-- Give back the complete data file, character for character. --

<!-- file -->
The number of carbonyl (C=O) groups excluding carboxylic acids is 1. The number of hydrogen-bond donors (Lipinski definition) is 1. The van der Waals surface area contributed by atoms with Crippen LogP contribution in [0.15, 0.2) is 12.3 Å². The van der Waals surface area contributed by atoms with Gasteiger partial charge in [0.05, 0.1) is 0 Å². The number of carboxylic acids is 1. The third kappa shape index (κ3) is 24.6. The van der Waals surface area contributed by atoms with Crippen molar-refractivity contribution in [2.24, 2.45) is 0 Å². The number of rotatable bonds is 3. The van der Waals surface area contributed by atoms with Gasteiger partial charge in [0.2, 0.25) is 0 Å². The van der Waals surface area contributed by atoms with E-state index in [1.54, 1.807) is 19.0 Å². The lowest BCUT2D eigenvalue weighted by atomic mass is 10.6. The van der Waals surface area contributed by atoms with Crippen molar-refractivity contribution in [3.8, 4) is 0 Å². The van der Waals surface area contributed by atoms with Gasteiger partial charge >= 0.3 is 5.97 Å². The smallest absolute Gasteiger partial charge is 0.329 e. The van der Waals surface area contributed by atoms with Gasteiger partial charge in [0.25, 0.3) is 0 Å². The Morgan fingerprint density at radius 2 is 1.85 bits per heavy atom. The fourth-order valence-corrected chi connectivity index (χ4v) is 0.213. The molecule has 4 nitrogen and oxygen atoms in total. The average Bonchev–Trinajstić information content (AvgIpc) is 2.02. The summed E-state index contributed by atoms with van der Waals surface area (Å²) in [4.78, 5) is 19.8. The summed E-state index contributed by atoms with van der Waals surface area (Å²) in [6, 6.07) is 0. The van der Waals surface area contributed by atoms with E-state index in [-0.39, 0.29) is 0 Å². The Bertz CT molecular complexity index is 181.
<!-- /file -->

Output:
The number of carbonyl (C=O) groups excluding carboxylic acids is 1. The number of hydrogen-bond donors (Lipinski definition) is 1. The van der Waals surface area contributed by atoms with Crippen LogP contribution in [0.15, 0.2) is 12.3 Å². The van der Waals surface area contributed by atoms with Gasteiger partial charge in [0.05, 0.1) is 0 Å². The number of carboxylic acids is 1. The third kappa shape index (κ3) is 24.6. The van der Waals surface area contributed by atoms with Crippen molar-refractivity contribution in [2.24, 2.45) is 0 Å². The number of rotatable bonds is 3. The van der Waals surface area contributed by atoms with Gasteiger partial charge in [0.2, 0.25) is 0 Å². The van der Waals surface area contributed by atoms with E-state index in [1.54, 1.807) is 19.0 Å². The lowest BCUT2D eigenvalue weighted by atomic mass is 10.6. The van der Waals surface area contributed by atoms with Crippen molar-refractivity contribution in [3.8, 4) is 0 Å². The van der Waals surface area contributed by atoms with Gasteiger partial charge >= 0.3 is 5.97 Å². The smallest absolute Gasteiger partial charge is 0.329 e. The van der Waals surface area contributed by atoms with Gasteiger partial charge in [0.25, 0.3) is 0 Å². The Morgan fingerprint density at radius 2 is 1.85 bits per heavy atom. The fourth-order valence-corrected chi connectivity index (χ4v) is 0.213. The molecule has 4 nitrogen and oxygen atoms in total. The average Bonchev–Trinajstić information content (AvgIpc) is 2.02. The summed E-state index contributed by atoms with van der Waals surface area (Å²) in [4.78, 5) is 19.8. The summed E-state index contributed by atoms with van der Waals surface area (Å²) in [6, 6.07) is 0. The van der Waals surface area contributed by atoms with E-state index in [-0.39, 0.29) is 0 Å². The Bertz CT molecular complexity index is 181.